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A Mother And Daughter Join Together As Poll Workers 'To Make A Difference'

Cherie DeBrest, left, and daughter Naima are planning on working at the polls on Tuesday in Philadelphia.
Cherie DeBrest, left, and daughter Naima are planning on working at the polls on Tuesday in Philadelphia.

Cherie DeBrest, 50, cast her first ballot nearly 30 years ago and has voted in every election since.

But last year, she decided to take it a step further, and started working at the polls in her North Philadelphia neighborhood.

Cherie's 18-year-old daughter, Naima, will be working the polls alongside her in Philadelphia this Tuesday.

In a remote StoryCorps conversation last week, Cherie spoke with Naima about what inspired her to get more involved in the voting process.

As a Black woman, Cherie says she feels "duty-bound" to vote in honor of those before her who weren't allowed.

"Growing up and reading about the suffragettes' movement and how, even though women were given the right to vote in 1920, Black women did not successfully cast their vote until the civil rights movement was passed," she said.

When she voted for the first time — a local election in 1991 — Cherie remembered seeing pictures at the polling place of Martin Luther King Jr. and Coretta Scott King casting their first ballot.

"Those images were in my head, and I was actually getting to do that for the first time," Cherie said. "And then, once I got in the booth, I felt a little overwhelmed because I'd never seen a ballot before."

Cherie has long taken voting seriously. In 2008, she organized a voter registration drive at the hospital where she works, in response to fears of voter suppression.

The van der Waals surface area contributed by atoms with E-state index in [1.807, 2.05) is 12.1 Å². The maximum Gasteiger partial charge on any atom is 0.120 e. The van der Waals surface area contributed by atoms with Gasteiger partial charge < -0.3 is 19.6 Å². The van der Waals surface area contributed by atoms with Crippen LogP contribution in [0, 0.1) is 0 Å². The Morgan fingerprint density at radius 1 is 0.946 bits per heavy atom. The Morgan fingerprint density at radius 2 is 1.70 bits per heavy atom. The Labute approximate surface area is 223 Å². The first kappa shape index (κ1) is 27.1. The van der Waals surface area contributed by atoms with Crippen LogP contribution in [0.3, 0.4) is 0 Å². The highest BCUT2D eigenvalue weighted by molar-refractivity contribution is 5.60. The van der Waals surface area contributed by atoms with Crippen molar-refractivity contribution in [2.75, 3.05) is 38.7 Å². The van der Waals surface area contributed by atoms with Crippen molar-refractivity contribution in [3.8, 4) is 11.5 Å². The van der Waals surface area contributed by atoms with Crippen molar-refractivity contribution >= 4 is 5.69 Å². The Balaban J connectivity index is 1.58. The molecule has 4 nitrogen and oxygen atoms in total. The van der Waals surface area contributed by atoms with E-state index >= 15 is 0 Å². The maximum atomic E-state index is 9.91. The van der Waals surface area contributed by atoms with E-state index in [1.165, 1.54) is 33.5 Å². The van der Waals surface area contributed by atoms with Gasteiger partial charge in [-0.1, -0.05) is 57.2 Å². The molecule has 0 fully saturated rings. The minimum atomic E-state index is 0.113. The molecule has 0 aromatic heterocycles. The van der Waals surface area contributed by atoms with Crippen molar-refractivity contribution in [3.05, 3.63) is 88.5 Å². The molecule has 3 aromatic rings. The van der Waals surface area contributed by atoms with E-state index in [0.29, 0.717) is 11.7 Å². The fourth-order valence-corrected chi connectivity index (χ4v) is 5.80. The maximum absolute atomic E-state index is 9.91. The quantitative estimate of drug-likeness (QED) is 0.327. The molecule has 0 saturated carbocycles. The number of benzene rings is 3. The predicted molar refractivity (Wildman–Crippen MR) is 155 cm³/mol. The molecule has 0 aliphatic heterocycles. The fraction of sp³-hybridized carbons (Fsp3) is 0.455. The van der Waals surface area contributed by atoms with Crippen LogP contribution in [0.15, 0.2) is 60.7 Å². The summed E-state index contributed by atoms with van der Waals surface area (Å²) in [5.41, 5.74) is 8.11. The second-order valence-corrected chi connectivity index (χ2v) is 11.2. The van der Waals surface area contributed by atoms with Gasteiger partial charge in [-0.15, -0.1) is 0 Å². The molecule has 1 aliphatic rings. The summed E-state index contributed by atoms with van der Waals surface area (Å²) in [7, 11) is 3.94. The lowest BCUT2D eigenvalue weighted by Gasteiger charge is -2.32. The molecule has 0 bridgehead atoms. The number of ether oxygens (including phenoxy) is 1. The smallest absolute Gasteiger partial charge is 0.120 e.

In 2019, Cherie had a busy first day working the polls. The only other poll worker there that day was Kevin Jones, the Judge of Elections for that particular polling station in the Mount Airy neighborhood of Philadelphia.

"There was one gentleman there, Mr. Kevin, doing everything. And he was so happy to see me," she said. "It's a very busy polling station. And the poll was gonna open in a half an hour and then we realized that we were it."

"I felt a lot of pressure. I'd never done it before. I wanted every vote to count. There were times when the line was out the door."

That's when Cherie called her daughter for backup. Naima, 17 years old at the time, and legally allowed to work at the polls in the state.

"I walked from home to the polling place, and you weren't kidding," Naima recalled. "It was just you and Mr. Kevin. So, I just sat down and got to work."

Cherie remembered the relief she felt when her daughter walked through the polling station's front doors. And she was glad that she could spend time together with her daughter doing meaningful work.

"We do things together all the time, but this was a time where we could work shoulder-to-shoulder doing something for our neighbors to make a difference," she said.

Naima asked her mother if she had any fears about working the polls this year.

"I can't allow myself to have any fears about Election Day," Cherie said. "I know what's going on in the world right now. I know that tension is high, but think of all of the people like John Lewis and Dr. King getting ready to walk across Edmund Pettus Bridge. If they can do that, I can show up at the polls and work."

Cherie had words of comfort for Election Day voters who might be feeling overwhelmed — as she did the first time she cast her ballot.

"If you're willing to take the chance to come out in the middle of a pandemic in order to cast your vote in person, I'll be there for you to make sure that you're safe," she said.

Audio produced forMorning Edition by Eleanor Vassili. NPR's Emma Bowman adapted it for the Web.

StoryCorps is a national nonprofit that gives people the chance to interview friends and loved ones about their lives. These conversations are archived at the American Folklife Center at the Library of Congress, allowing participants to leave a legacy for future generations. Learn more, including how to interview someone in your life, at StoryCorps.org .

Copyright 2020 NPR. To see more, visit https://www.npr.org.

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